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Augustus Walley was born into slavery on the 10th of March, 1856 in Reisterstown, Maryland. For the next 20 years, he worked as a laborer in and around the Reisterstown area.

On the 26th of November, 1878, he enlisted in the US Army at Baltimore, Maryland and was assigned as a private to Company I of the 9th US Cavalry. His unit was immediately sent west for duty during the Indian Wars to Ft. Bayard, New Mexico.

After hostile Apache Indians attacked a ranch near Camp Canada Alamosa, New Mexico, 2nd Lt. George R. Burnett took the first available detachment to pursue and attack the Raiders. With a fifty-man force, some of whom were mounted Mexicans from the plundered ranch, he located and attacked the Apaches that outnumbered his small command two-one


The moment the battle started, Lt. Valois of Company I was obliged to abandoned the field leaving several of the soldiers behind. One of the men left was Private Burton, whose horse became unmanageable with the firing started and carried Pvt. Burton directly into the midst of the Indians. To avoid being taken prisoner or killed, Pvt. Burton dismounted and dropped to the ground as if dead.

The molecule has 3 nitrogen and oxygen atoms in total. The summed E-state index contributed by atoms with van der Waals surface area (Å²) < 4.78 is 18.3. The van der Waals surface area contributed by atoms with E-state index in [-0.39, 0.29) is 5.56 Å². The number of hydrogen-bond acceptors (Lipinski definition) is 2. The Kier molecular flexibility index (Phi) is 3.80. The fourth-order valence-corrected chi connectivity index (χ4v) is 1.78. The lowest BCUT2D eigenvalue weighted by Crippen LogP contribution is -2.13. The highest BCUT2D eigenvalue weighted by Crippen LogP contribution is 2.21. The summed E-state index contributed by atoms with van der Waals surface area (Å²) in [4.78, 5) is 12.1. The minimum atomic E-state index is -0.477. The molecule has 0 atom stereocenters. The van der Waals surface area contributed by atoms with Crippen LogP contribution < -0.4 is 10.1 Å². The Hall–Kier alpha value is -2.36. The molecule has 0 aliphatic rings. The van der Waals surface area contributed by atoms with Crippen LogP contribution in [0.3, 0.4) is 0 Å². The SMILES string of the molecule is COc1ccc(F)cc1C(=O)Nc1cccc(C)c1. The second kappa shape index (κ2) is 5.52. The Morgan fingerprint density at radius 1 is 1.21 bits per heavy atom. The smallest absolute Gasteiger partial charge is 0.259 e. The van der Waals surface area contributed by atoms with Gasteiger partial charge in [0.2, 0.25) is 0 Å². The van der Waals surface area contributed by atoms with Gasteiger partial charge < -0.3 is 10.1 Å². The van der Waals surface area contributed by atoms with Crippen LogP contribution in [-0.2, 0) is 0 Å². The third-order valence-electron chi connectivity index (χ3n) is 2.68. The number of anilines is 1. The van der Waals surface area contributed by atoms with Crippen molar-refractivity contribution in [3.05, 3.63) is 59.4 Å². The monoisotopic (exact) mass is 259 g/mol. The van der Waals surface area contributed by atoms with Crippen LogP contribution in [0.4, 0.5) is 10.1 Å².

At that point in the Battle, the retreat was sounded and several more men were left behind. Heeding their shouts for help, 2nd Lt. Burnett called for volunteers to rescue the four trapped men. Pvt. Augustus Walley and 1st Sgt. Moses Williams came to his aid, and the three of them held off the hostiles, and in so doing were able to rescue the 4 trapped men and all were able to retreat to safety.

For their heroic action at the Battle of Cuchillo Negro Mountain, all three men, Lt. Burnett, Pvt. Walley and Sgt. Williams, were all awarded the Congressional Medal of Honor. Pvt. Augustus Walley received his citation on the 1st of October, 1890.

The citation read in part—

“for conspicuous bravery on August 16th, 1881, in action against hostile Apaches at Cuchillo Negro Mountains, New Mexico”.

1st Sgt. Augustus Walley remained in the Army fighting in the Spanish American War in Cuba and in the Philippine Insurrection. He retired briefly to live in Butte, Montana, only to be recalled back into service in WWI. Then on the 8th of March 1919, he retired again, and spent the rest of his life with family members in and around Baltimore, Maryland, where he died on the 9th of April 1938.

1st Sergeant Augustus Walley is buried in St. Luke’s Cemetery, Reisterstown, Maryland.

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